This story was first published on Every Moment Matters – Community Stories. You can read it here.
When Jen fell pregnant in January 2019 it was a welcome surprise to both her and her partner. They’d previously been told they might have difficulties conceiving, and that fertility challenges were likely.
“I was aware since early high school that I might have fertility troubles or a shorter window in which to have kids,” Jen said. “After a long process I was able to freeze some of my eggs. My fertility specialist had told me we should only try for a couple of months before seeking help.
“The day before our specialist appointment I took a test and it was immediately positive! I was totally stunned and in disbelief after gearing up for a long and challenging journey.”
In September 2019 Jen gave birth to her first son, Harrison, and was thrilled to fall pregnant again in 2021 with her second son Max, born in March 2022.
Discussing her awareness of alcohol and pregnancy, Jen mentions that campaigns such as Every Moment Matters are so important in highlighting the risks, as well as informing people about disabilities like Fetal Alcohol Spectrum Disorder (FASD).
“More-specific information should be shared about what life is like for a person living with FASD, their parents and carers. Understanding the challenges they face can help people who are pregnant or planning for pregnancy commit to not drinking alcohol.
“I really appreciate the messages we’re hearing through this campaign. It shares the responsibility and makes it clear to everyone – not just the person who is pregnant – that at no stage is any alcohol fine for the baby.
“When family and friends are better informed, it’s easier and less awkward for the person who’s pregnant to avoid alcohol. There is so much pressure heaped on mothers, but healthy pregnancies are a community responsibility. Minimising the role of alcohol in social situations is such an easy way to be supportive.”
Jen breastfed both her sons and highlights that this is another area where people need clearer information about alcohol.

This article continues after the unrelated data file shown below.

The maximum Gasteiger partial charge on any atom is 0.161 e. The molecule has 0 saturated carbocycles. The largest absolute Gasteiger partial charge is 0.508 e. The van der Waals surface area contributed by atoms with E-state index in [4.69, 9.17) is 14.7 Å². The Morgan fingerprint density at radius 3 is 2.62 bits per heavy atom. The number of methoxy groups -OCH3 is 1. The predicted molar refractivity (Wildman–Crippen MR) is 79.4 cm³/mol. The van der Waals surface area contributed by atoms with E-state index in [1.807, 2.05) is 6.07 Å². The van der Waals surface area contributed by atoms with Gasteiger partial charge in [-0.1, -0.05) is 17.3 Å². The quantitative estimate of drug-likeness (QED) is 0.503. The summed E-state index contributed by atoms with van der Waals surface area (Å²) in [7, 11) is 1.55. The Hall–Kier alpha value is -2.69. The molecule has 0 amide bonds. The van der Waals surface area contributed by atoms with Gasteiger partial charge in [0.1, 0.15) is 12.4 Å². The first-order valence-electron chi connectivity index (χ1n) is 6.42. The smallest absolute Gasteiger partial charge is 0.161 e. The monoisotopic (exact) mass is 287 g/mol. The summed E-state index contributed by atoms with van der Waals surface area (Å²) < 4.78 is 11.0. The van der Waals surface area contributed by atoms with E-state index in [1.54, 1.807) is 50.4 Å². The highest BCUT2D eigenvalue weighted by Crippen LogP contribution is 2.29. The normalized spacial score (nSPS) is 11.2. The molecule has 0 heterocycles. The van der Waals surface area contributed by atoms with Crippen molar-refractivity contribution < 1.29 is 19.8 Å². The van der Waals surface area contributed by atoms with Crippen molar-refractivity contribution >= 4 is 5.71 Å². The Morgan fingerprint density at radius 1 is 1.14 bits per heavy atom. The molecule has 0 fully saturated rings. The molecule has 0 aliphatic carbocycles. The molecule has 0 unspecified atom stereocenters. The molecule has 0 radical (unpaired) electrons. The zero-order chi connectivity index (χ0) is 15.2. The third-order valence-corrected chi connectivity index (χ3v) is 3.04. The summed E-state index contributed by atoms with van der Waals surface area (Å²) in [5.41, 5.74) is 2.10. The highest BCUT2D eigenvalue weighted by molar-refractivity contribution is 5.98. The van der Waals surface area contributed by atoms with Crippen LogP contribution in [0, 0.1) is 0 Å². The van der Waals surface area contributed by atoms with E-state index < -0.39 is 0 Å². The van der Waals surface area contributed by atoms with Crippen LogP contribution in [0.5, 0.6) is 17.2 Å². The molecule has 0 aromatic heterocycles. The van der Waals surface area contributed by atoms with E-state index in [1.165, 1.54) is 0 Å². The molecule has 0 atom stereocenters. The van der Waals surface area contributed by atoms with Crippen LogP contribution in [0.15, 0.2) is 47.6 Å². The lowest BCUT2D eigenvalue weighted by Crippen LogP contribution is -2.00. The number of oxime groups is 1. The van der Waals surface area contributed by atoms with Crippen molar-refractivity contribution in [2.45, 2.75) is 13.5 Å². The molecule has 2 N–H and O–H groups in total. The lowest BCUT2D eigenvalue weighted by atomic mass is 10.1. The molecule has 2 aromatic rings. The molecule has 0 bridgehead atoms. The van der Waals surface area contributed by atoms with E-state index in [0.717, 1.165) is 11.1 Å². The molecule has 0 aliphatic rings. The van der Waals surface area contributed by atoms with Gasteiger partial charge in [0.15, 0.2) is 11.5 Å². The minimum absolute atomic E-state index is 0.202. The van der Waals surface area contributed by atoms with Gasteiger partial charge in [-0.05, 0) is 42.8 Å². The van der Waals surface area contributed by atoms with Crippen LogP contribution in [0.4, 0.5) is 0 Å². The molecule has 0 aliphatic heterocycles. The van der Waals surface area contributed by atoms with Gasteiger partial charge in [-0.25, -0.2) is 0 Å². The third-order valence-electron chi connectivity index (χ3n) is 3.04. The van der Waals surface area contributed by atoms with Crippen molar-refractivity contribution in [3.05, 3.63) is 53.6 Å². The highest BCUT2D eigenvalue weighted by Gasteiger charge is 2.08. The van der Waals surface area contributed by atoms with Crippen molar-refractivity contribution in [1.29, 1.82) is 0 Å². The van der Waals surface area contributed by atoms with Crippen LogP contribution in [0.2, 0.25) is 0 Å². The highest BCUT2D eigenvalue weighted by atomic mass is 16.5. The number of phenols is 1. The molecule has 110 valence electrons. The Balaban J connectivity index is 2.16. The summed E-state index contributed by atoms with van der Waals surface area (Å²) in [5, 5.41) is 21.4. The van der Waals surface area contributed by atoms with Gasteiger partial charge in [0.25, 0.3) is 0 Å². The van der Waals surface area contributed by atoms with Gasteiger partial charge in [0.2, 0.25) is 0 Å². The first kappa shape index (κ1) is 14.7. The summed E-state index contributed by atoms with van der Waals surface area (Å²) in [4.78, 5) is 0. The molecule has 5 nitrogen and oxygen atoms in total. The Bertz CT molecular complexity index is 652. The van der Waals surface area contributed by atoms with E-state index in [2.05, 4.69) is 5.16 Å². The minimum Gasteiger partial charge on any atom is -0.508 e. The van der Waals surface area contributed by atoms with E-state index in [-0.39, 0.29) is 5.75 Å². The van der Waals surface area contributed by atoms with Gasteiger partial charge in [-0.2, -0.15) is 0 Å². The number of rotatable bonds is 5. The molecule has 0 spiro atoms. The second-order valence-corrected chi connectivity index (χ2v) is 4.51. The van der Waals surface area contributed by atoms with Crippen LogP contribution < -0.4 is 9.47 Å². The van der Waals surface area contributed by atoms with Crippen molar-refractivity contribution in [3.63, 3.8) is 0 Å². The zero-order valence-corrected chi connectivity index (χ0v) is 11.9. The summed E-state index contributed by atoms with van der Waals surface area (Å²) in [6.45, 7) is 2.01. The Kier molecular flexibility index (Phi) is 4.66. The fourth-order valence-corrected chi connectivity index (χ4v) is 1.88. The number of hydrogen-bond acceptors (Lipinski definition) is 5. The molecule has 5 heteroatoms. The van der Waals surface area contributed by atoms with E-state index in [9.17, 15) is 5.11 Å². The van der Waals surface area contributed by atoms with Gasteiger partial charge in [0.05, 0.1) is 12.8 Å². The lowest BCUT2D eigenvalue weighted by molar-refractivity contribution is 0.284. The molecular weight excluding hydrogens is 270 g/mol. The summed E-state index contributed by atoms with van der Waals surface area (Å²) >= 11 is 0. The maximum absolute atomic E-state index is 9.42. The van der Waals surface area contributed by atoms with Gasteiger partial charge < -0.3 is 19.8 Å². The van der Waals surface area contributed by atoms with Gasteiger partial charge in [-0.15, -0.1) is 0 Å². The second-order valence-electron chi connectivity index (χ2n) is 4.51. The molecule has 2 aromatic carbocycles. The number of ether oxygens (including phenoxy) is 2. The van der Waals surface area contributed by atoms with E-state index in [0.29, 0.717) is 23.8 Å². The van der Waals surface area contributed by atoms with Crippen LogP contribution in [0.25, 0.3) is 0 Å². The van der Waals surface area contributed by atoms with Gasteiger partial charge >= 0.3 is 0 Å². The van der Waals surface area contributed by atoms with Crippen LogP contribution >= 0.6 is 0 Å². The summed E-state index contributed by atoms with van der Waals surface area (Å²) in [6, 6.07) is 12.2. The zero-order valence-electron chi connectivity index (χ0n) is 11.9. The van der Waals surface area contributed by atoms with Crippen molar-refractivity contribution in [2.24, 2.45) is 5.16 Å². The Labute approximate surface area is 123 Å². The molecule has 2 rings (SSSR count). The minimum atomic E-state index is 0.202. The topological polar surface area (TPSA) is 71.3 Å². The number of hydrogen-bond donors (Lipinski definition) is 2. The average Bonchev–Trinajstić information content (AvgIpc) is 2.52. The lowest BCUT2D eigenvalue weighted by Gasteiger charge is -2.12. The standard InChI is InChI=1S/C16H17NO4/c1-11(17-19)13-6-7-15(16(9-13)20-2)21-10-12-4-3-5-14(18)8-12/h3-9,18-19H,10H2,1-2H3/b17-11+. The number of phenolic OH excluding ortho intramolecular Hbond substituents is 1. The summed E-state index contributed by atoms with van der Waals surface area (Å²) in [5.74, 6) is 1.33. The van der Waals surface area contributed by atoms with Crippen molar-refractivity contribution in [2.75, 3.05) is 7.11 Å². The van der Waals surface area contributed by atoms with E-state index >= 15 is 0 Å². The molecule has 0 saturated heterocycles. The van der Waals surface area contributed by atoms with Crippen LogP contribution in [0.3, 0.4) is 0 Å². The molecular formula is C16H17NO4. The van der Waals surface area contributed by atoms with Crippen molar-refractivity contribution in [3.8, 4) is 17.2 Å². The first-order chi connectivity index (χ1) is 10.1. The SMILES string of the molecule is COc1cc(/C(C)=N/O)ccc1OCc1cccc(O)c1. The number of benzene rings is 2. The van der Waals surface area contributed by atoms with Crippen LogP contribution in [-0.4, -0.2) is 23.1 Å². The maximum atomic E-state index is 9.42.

“If you’re breastfeeding, alcohol passes from your breast milk to your baby, and it can be hard to know how much is ok, or when.
“When babies are new, you’re feeding them so frequently – I personally found it more hassle than it was worth to think about calculating my drinks, but later on there were times I did want to have a drink.
“I came to think about it like drinking and driving: if you really want to have a drink, you need to leave enough time – about two hours – for your body to process each standard drink you have.”
Jen reflects that there is a misconception about the length of time people should stop drinking alcohol for during their pregnancy journey.
“It’s not just the nine months of pregnancy that should be alcohol-free. Prior to conceiving, while trying to conceive, while pregnant, while breastfeeding – all of these stages matter when thinking about alcohol. I didn’t fully understand that until I was in it, and I’m not sure everyone realises.”
Jen said that educating everyone on the risks of drinking alcohol during pregnancy is important, especially when it comes to social situations where alcohol is offered.
“Being armed with information and strategies is so helpful when you feel even gently pressured to drink while pregnant or planning.
“I didn’t always know how to answer when people noticed I wasn’t drinking or suggested it might be ok to have just one. It’s great to have this campaign teaching people why every moment matters, so the person who is pregnant can just say, ‘No thanks’ without feeling they need to justify it.
“The more we all know about the guidelines and the risks, the better our whole society will be able to support people who are pregnant people and their babies.”
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If you have experiences to share – short or long – that can help people know they’re not alone, please share your story through our Voices of Change project.